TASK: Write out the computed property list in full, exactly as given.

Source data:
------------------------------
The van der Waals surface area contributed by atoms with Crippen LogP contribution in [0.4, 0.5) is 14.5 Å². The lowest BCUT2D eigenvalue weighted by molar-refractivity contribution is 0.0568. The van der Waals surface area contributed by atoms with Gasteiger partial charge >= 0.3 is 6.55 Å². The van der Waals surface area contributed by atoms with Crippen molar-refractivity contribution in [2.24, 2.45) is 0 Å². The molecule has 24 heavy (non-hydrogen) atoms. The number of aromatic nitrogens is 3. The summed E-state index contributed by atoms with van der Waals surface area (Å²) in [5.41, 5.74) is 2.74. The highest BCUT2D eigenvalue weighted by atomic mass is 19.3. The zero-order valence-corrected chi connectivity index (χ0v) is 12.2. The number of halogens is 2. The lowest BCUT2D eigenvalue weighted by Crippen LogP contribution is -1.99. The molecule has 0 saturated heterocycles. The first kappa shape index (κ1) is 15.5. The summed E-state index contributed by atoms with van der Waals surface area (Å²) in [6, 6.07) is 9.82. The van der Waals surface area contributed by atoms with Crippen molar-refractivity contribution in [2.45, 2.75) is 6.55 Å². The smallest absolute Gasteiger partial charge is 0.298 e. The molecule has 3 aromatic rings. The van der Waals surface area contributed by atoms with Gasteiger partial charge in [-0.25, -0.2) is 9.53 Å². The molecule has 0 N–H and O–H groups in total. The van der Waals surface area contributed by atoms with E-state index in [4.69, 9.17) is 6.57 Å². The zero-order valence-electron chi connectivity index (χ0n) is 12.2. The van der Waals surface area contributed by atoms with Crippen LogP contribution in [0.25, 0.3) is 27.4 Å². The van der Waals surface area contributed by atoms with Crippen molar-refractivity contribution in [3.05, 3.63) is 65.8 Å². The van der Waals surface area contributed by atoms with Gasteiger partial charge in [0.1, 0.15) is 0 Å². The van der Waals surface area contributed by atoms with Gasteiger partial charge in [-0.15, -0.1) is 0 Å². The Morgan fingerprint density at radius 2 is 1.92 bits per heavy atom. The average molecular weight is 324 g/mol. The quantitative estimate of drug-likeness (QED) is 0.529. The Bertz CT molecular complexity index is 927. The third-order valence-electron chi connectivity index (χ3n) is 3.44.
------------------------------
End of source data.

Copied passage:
The van der Waals surface area contributed by atoms with Crippen LogP contribution in [0.4, 0.5) is 14.5 Å². The lowest BCUT2D eigenvalue weighted by molar-refractivity contribution is 0.0568. The van der Waals surface area contributed by atoms with Gasteiger partial charge >= 0.3 is 6.55 Å². The van der Waals surface area contributed by atoms with Crippen molar-refractivity contribution in [2.24, 2.45) is 0 Å². The molecule has 24 heavy (non-hydrogen) atoms. The number of aromatic nitrogens is 3. The summed E-state index contributed by atoms with van der Waals surface area (Å²) in [5.41, 5.74) is 2.74. The highest BCUT2D eigenvalue weighted by atomic mass is 19.3. The zero-order valence-corrected chi connectivity index (χ0v) is 12.2. The number of halogens is 2. The lowest BCUT2D eigenvalue weighted by Crippen LogP contribution is -1.99. The molecule has 0 saturated heterocycles. The first kappa shape index (κ1) is 15.5. The summed E-state index contributed by atoms with van der Waals surface area (Å²) in [6, 6.07) is 9.82. The van der Waals surface area contributed by atoms with Crippen molar-refractivity contribution in [2.45, 2.75) is 6.55 Å². The smallest absolute Gasteiger partial charge is 0.298 e. The molecule has 3 aromatic rings. The van der Waals surface area contributed by atoms with Gasteiger partial charge in [-0.25, -0.2) is 9.53 Å². The molecule has 0 N–H and O–H groups in total. The van der Waals surface area contributed by atoms with E-state index in [4.69, 9.17) is 6.57 Å². The zero-order valence-electron chi connectivity index (χ0n) is 12.2. The van der Waals surface area contributed by atoms with Crippen LogP contribution in [0.25, 0.3) is 27.4 Å². The van der Waals surface area contributed by atoms with Crippen molar-refractivity contribution in [3.05, 3.63) is 65.8 Å². The van der Waals surface area contributed by atoms with Gasteiger partial charge in [0.1, 0.15) is 0 Å². The van der Waals surface area contributed by atoms with Gasteiger partial charge in [-0.15, -0.1) is 0 Å². The Morgan fingerprint density at radius 2 is 1.92 bits per heavy atom. The average molecular weight is 324 g/mol. The quantitative estimate of drug-likeness (QED) is 0.529. The Bertz CT molecular complexity index is 927. The third-order valence-electron chi connectivity index (χ3n) is 3.44.